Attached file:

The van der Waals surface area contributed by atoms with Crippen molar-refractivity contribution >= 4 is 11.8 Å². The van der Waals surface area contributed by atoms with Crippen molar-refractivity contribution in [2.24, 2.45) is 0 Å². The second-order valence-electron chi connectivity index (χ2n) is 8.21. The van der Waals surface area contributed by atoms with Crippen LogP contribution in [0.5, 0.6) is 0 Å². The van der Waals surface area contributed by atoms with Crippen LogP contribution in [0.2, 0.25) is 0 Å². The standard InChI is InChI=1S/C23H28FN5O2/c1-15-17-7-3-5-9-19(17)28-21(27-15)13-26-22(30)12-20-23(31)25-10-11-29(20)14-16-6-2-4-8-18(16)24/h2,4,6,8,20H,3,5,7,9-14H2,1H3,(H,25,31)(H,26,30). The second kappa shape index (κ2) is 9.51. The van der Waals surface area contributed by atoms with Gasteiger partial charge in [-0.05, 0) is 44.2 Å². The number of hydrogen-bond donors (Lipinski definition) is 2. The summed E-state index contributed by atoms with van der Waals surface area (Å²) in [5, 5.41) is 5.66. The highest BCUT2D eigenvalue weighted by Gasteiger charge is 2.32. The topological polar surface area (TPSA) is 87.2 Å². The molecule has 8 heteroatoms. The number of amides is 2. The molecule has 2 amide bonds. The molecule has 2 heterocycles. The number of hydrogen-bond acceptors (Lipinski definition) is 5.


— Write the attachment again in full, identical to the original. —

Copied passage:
The van der Waals surface area contributed by atoms with Crippen molar-refractivity contribution >= 4 is 11.8 Å². The van der Waals surface area contributed by atoms with Crippen molar-refractivity contribution in [2.24, 2.45) is 0 Å². The second-order valence-electron chi connectivity index (χ2n) is 8.21. The van der Waals surface area contributed by atoms with Crippen LogP contribution in [0.5, 0.6) is 0 Å². The van der Waals surface area contributed by atoms with Crippen LogP contribution in [0.2, 0.25) is 0 Å². The standard InChI is InChI=1S/C23H28FN5O2/c1-15-17-7-3-5-9-19(17)28-21(27-15)13-26-22(30)12-20-23(31)25-10-11-29(20)14-16-6-2-4-8-18(16)24/h2,4,6,8,20H,3,5,7,9-14H2,1H3,(H,25,31)(H,26,30). The second kappa shape index (κ2) is 9.51. The van der Waals surface area contributed by atoms with Gasteiger partial charge in [-0.05, 0) is 44.2 Å². The number of hydrogen-bond donors (Lipinski definition) is 2. The summed E-state index contributed by atoms with van der Waals surface area (Å²) in [5, 5.41) is 5.66. The highest BCUT2D eigenvalue weighted by Gasteiger charge is 2.32. The topological polar surface area (TPSA) is 87.2 Å². The molecule has 8 heteroatoms. The number of amides is 2. The molecule has 2 amide bonds. The molecule has 2 heterocycles. The number of hydrogen-bond acceptors (Lipinski definition) is 5.